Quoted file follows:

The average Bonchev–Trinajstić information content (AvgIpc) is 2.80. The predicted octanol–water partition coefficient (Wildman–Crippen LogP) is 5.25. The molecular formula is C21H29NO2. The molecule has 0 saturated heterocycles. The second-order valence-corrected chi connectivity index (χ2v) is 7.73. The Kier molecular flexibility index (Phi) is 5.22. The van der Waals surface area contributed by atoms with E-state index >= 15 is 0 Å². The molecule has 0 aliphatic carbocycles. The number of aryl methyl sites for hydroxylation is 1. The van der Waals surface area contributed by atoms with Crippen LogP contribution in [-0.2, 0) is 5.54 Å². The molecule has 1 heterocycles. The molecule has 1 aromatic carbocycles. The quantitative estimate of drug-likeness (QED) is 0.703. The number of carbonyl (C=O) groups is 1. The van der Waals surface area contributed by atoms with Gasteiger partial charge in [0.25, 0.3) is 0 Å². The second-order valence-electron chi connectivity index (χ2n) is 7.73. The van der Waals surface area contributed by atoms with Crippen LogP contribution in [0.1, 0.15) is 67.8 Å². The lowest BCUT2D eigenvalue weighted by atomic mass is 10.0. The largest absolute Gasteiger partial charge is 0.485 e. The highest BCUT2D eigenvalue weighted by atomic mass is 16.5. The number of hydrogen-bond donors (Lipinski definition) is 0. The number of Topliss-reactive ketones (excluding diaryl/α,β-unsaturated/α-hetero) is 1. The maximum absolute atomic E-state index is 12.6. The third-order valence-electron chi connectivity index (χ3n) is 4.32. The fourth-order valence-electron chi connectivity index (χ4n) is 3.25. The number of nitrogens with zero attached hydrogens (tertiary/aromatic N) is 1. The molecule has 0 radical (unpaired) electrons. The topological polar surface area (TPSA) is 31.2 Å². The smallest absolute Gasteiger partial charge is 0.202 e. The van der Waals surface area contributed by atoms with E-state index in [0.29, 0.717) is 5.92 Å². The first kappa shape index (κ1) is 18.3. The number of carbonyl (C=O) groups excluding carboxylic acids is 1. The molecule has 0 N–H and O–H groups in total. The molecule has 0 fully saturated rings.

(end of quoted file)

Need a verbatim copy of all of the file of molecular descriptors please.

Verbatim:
The average Bonchev–Trinajstić information content (AvgIpc) is 2.80. The predicted octanol–water partition coefficient (Wildman–Crippen LogP) is 5.25. The molecular formula is C21H29NO2. The molecule has 0 saturated heterocycles. The second-order valence-corrected chi connectivity index (χ2v) is 7.73. The Kier molecular flexibility index (Phi) is 5.22. The van der Waals surface area contributed by atoms with E-state index >= 15 is 0 Å². The molecule has 0 aliphatic carbocycles. The number of aryl methyl sites for hydroxylation is 1. The van der Waals surface area contributed by atoms with Crippen LogP contribution in [-0.2, 0) is 5.54 Å². The molecule has 1 heterocycles. The molecule has 1 aromatic carbocycles. The quantitative estimate of drug-likeness (QED) is 0.703. The number of carbonyl (C=O) groups is 1. The van der Waals surface area contributed by atoms with Gasteiger partial charge in [0.25, 0.3) is 0 Å². The second-order valence-electron chi connectivity index (χ2n) is 7.73. The van der Waals surface area contributed by atoms with Crippen LogP contribution in [0.1, 0.15) is 67.8 Å². The lowest BCUT2D eigenvalue weighted by atomic mass is 10.0. The largest absolute Gasteiger partial charge is 0.485 e. The highest BCUT2D eigenvalue weighted by atomic mass is 16.5. The number of hydrogen-bond donors (Lipinski definition) is 0. The number of Topliss-reactive ketones (excluding diaryl/α,β-unsaturated/α-hetero) is 1. The maximum absolute atomic E-state index is 12.6. The third-order valence-electron chi connectivity index (χ3n) is 4.32. The fourth-order valence-electron chi connectivity index (χ4n) is 3.25. The number of nitrogens with zero attached hydrogens (tertiary/aromatic N) is 1. The molecule has 0 radical (unpaired) electrons. The topological polar surface area (TPSA) is 31.2 Å². The smallest absolute Gasteiger partial charge is 0.202 e. The van der Waals surface area contributed by atoms with E-state index in [0.29, 0.717) is 5.92 Å². The first kappa shape index (κ1) is 18.3. The number of carbonyl (C=O) groups excluding carboxylic acids is 1. The molecule has 0 N–H and O–H groups in total. The molecule has 0 fully saturated rings.